Long term mortality after starvation during the Leningrad siege: Authors' replyBMJ 2004; 328 doi: https://doi.org/10.1136/bmj.328.7435.346-b (Published 05 February 2004) Cite this as: BMJ 2004;328:346
- Denny Vågerö, professor1,
- Dimitri Shestov, professor2,
- Rosaria Galanti, senior researcher3,
- Pär Sparén, senior researcher ()4
- 1Centre for Health Equity Studies, CHESS, Stockholm University/Karolinska Institute, Stockholm, Sweden
- 2Institute of Experimental Medicine, Russian Academy of Medical Sciences, St Petersburg, Russia
- 3Unit of Clinical Epidemiology, Department of Medicine, Karolinska Hospital, Stockholm
- 4Department of Medical Epidemiology and Biostatistics, Karolinska Institute, Stockholm
EDITOR—Croft makes the point that children of fat parents would have had a better chance of surviving the Leningrad siege: obese parents would be more likely to survive and protect their children. This may not have been the case. One of us who survived the siege (DS) recollects a common impression that fat people were among the first to die. Observing Russian prisoners of war, Leyton found “a big well-built man standing up to shortage of food less well than his smaller brother.”1
Siege survivors were not fatter than other war survivors when both groups were examined in 1975-7 (table 1 in the long version of our paper on bmj.com), and adjustment for body mass index did not reduce our estimates of siege effects. Croft's hypothesis, moreover, would be unable to account for the interaction with age.
Bell suggests that the stress of war may have caused hypertension and circulatory mortality 30-60 years later. We agree that prolonged bombardment constitutes a considerable stressor, as do food shortage, starvation, and threat of starvation; most deaths were indeed due to starvation.2 The endocrine profile of severe starvation in several aspects mimics that of reaction to stress. In the short version of our paper we said that “starvation is entangled with the trauma of the siege.” Whatever the biological pathway, the fact remains that the effect on cardiovascular mortality of exposure to siege strongly interacted with (peri-pubertal) age and was partly mediated by hypertension.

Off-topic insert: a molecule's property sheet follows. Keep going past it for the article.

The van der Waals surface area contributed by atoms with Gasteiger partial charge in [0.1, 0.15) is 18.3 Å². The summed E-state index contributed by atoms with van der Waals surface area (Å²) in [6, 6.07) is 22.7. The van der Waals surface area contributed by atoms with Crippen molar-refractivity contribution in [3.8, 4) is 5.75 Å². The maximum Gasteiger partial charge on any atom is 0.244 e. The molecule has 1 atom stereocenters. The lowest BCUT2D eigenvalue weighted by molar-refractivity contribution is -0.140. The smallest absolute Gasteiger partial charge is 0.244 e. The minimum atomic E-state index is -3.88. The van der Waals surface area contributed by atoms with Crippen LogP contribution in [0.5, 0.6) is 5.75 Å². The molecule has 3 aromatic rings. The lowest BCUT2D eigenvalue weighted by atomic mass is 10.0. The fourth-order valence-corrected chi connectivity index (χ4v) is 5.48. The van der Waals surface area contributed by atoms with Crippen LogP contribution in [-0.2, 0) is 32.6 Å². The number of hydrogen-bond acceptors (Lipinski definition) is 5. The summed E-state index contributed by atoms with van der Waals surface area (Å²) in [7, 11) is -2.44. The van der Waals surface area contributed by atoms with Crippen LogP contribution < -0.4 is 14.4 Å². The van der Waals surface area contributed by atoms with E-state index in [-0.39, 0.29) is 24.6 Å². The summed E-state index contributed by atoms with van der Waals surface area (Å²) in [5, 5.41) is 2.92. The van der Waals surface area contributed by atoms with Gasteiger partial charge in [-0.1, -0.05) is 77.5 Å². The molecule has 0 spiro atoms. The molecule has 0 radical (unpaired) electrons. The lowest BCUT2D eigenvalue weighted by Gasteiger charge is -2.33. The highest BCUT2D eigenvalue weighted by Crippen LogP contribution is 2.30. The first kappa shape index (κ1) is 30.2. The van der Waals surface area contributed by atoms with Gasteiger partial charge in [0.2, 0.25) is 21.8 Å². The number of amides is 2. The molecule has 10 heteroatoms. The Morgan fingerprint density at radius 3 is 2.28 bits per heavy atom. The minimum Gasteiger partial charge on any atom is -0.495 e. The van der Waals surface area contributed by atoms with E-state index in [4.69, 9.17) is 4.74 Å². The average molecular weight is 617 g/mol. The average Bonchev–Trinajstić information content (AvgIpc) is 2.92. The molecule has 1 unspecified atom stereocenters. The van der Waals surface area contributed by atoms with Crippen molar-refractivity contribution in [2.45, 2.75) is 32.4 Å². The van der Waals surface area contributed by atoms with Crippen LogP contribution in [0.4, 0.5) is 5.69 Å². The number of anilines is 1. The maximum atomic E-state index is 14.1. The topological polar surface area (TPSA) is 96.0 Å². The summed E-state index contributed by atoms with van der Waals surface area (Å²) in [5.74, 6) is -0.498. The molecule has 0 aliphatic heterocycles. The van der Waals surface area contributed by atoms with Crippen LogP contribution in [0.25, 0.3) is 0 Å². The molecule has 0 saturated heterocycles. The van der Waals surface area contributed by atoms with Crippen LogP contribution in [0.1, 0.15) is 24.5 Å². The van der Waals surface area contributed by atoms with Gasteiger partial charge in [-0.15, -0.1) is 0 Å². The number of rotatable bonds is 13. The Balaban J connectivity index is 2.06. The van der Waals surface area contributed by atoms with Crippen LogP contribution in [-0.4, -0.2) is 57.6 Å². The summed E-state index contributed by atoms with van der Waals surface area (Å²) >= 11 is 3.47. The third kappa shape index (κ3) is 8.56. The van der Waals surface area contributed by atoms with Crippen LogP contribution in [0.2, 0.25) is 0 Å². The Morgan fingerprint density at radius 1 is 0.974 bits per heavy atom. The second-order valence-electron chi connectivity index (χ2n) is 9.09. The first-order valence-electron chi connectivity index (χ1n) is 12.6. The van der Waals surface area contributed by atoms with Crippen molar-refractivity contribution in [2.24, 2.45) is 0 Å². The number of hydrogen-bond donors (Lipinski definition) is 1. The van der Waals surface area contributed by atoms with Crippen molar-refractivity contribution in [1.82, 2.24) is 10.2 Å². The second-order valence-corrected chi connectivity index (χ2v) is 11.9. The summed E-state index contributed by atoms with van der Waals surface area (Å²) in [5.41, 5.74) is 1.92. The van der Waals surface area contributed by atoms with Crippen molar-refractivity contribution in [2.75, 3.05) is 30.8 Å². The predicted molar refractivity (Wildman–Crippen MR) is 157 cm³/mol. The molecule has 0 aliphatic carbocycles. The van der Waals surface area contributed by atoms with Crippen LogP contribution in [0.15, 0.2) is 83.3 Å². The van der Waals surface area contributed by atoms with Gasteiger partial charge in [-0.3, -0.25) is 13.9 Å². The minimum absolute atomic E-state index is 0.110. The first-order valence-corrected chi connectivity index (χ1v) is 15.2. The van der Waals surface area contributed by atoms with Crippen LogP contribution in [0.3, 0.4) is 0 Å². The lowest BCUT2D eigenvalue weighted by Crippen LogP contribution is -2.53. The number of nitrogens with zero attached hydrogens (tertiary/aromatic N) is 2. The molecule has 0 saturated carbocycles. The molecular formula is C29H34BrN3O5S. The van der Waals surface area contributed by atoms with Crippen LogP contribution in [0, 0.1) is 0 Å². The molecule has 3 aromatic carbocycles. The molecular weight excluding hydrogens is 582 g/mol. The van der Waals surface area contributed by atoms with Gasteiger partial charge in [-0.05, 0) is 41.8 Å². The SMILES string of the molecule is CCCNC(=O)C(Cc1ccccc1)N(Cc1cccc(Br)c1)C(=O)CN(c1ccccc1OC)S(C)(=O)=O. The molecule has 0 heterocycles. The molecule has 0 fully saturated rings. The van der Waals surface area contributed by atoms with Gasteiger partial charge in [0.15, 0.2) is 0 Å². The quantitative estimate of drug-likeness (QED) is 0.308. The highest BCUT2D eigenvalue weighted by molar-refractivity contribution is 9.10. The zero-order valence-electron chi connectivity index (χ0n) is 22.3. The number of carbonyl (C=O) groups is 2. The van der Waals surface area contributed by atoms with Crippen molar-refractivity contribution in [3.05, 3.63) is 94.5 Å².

Nutritional intake was extremely low for a period even after January 1942, when bread rations went up to 250 g.2 Six months of severe food shortage, followed by hard physical work during refeeding triggered the “Leningrad blockade hypertension epidemic.”3 We suggest that this hypertension epidemic was particularly pronounced among peri-adolescent boys since energy restriction or deficiency of certain nutrients around puberty may be more likely to interfere with blood pressure regulation.4
Raised blood pressure was still visible when subjects were examined in 1975-7. Surely it is not “redundant” to suggest that the starvation episode also played a part in the increased mortality from circulatory disease some 20 years later.
Conflict of interests None declared
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